Search Images Maps Play YouTube News Gmail Drive More »
Sign in
Screen reader users: click this link for accessible mode. Accessible mode has the same essential features but works better with your reader.

Patents

  1. Advanced Patent Search
Publication numberUS6437900 B1
Publication typeGrant
Application numberUS 09/552,654
Publication dateAug 20, 2002
Filing dateApr 19, 2000
Priority dateApr 20, 1999
Fee statusLapsed
Also published asCN1375075A, EP1090328A1, WO2000063745A2, WO2000063745A3
Publication number09552654, 552654, US 6437900 B1, US 6437900B1, US-B1-6437900, US6437900 B1, US6437900B1
InventorsHugo J. Cornelissen, Martin Ouwerkerk, Peter A. Duine
Original AssigneeKoninklijke Philips Electronics N.V.
Export CitationBiBTeX, EndNote, RefMan
External Links: USPTO, USPTO Assignment, Espacenet
Transflective display device
US 6437900 B1
Abstract
Transflective display device having a transflector (10) which is switchable between a transparent state and a mirror-like state. Preferably, a metal hydride optical switch is used as the transflector.
Images(2)
Previous page
Next page
Claims(9)
What is claimed is:
1. A transflective display device comprising an electro-optical material between a first transparent substrate and a second transparent substrate, with an illumination device on the side of the second substrate, characterized in that a switchable mirror is arranged between the illumination device and the electro-optical material, which mirror is switchable between a transparent state and a state reflecting light in the direction of the electro-optical material.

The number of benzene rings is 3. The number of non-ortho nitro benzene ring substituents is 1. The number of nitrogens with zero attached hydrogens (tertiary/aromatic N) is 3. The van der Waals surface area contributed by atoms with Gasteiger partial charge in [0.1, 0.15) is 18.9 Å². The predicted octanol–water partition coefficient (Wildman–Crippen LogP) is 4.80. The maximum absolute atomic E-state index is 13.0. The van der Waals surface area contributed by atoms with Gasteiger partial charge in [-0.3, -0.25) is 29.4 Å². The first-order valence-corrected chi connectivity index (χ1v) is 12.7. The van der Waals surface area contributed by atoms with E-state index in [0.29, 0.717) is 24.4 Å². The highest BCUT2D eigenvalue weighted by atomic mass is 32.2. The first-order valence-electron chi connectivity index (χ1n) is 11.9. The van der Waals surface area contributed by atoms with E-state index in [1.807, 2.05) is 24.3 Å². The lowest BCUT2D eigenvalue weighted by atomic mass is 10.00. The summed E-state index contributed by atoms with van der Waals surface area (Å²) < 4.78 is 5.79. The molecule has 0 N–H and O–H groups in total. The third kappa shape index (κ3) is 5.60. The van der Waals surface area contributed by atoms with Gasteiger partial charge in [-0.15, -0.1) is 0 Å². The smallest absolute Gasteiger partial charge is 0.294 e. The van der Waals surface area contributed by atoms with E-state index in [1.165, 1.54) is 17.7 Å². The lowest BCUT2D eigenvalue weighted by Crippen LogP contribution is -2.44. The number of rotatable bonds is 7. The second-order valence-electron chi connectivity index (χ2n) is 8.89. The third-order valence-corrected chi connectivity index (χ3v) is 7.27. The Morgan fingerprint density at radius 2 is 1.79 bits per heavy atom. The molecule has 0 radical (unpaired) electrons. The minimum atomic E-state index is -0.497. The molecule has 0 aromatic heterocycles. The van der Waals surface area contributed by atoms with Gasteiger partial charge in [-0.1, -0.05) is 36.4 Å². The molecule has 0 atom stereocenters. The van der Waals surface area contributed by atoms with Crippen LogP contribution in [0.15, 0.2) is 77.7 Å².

2. A transflective display device as claimed in claim 1, characterized in that the switchable mirror in the transparent state transmits at least 40% of the light.
3. A transflective display device as claimed in claim 1, characterized in that the switchable mirror is provided with a switchable layer comprising a trivalent metal which can form a hydride with hydrogen, and the layer is reversibly switchable between a reflecting state and a transparent state by exchange of hydrogen.
4. A transflective display device as claimed in claim 3, characterized in that the switchable layer also comprises magnesium.
5. A transflective display device as claimed in claim 4, characterized in that the switchable mirror in the transparent state transmits at least 65% of the light.
6. A transflective display device as claimed in claim 3, characterized in that the switchable layer is provided with a catalytically active layer comprising at least one metal of the group of palladium, platinum, cobalt and nickel.
7. A transflective display device as claimed in claim 1, characterized in that the electro-optical material comprises liquid crystalline material.